, Volume 15, Issue 8, pp 1285-1292
Date: 29 Jul 2010

Interaction of the active site of the Ni–Fe–Se hydrogenase from Desulfovibrio vulgaris Hildenborough with carbon monoxide and oxygen inhibitors

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Abstract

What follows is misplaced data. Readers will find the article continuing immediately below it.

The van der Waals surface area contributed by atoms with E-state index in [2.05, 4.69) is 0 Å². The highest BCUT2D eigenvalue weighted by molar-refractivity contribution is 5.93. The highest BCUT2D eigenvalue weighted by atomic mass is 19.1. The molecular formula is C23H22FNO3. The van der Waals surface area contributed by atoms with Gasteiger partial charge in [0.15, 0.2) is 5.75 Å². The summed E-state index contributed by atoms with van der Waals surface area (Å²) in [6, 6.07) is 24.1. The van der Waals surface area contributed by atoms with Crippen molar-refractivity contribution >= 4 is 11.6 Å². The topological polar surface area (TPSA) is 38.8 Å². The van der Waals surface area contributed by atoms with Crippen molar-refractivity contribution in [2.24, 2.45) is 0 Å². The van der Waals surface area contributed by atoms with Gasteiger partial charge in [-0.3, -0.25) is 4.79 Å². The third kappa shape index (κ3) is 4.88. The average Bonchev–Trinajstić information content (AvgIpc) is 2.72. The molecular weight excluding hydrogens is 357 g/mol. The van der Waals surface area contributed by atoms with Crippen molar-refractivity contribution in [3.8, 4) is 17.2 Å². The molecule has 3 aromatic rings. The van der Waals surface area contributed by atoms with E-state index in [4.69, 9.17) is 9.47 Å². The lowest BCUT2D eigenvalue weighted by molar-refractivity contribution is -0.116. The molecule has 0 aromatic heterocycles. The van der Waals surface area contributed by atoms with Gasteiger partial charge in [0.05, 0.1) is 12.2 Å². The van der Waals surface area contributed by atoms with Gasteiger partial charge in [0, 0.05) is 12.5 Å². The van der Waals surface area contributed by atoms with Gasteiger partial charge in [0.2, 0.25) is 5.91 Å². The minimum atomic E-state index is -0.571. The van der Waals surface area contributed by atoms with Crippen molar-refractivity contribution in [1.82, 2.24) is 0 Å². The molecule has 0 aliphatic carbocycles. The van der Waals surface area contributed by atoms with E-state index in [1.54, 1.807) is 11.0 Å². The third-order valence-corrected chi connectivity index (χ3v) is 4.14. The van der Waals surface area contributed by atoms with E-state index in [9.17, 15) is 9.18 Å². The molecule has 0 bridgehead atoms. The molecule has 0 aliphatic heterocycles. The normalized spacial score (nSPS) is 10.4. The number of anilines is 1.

The study of Ni–Fe–Se hydrogenases is interesting from the basic research point of view because their active site is a clear example of how nature regulates the catalytic function of an enzyme by the change of a single residue, in this case a cysteine, which is replaced by a selenocysteine. Most hydrogenases are inhibited by CO and O2. In this work we studied these inhibition processes for the Ni–Fe–Se hydrogenase from Desulfovibrio vulgaris Hildenborough by combining catalytic activity measurements, followed by mass spectrometry or chronoamperometry, with Fourier transform IR spectroscopy experiments. The results show that the CO inhibitor binds to Ni in both conformations of the active site of this hydrogenase in a way similar to that in standard Ni–Fe hydrogenases, although in one of the CO-inhibited conformations the active site of the Ni–Fe–Se hydrogenase is more protected against the attack by O2. The inhibition of the Ni–Fe–Se hydrogenase activity by O2 could be explained by oxidation of the terminal cysteine ligand of the active-site Ni, instead of the direct attack of O2 on the bridging site between Ni and Fe.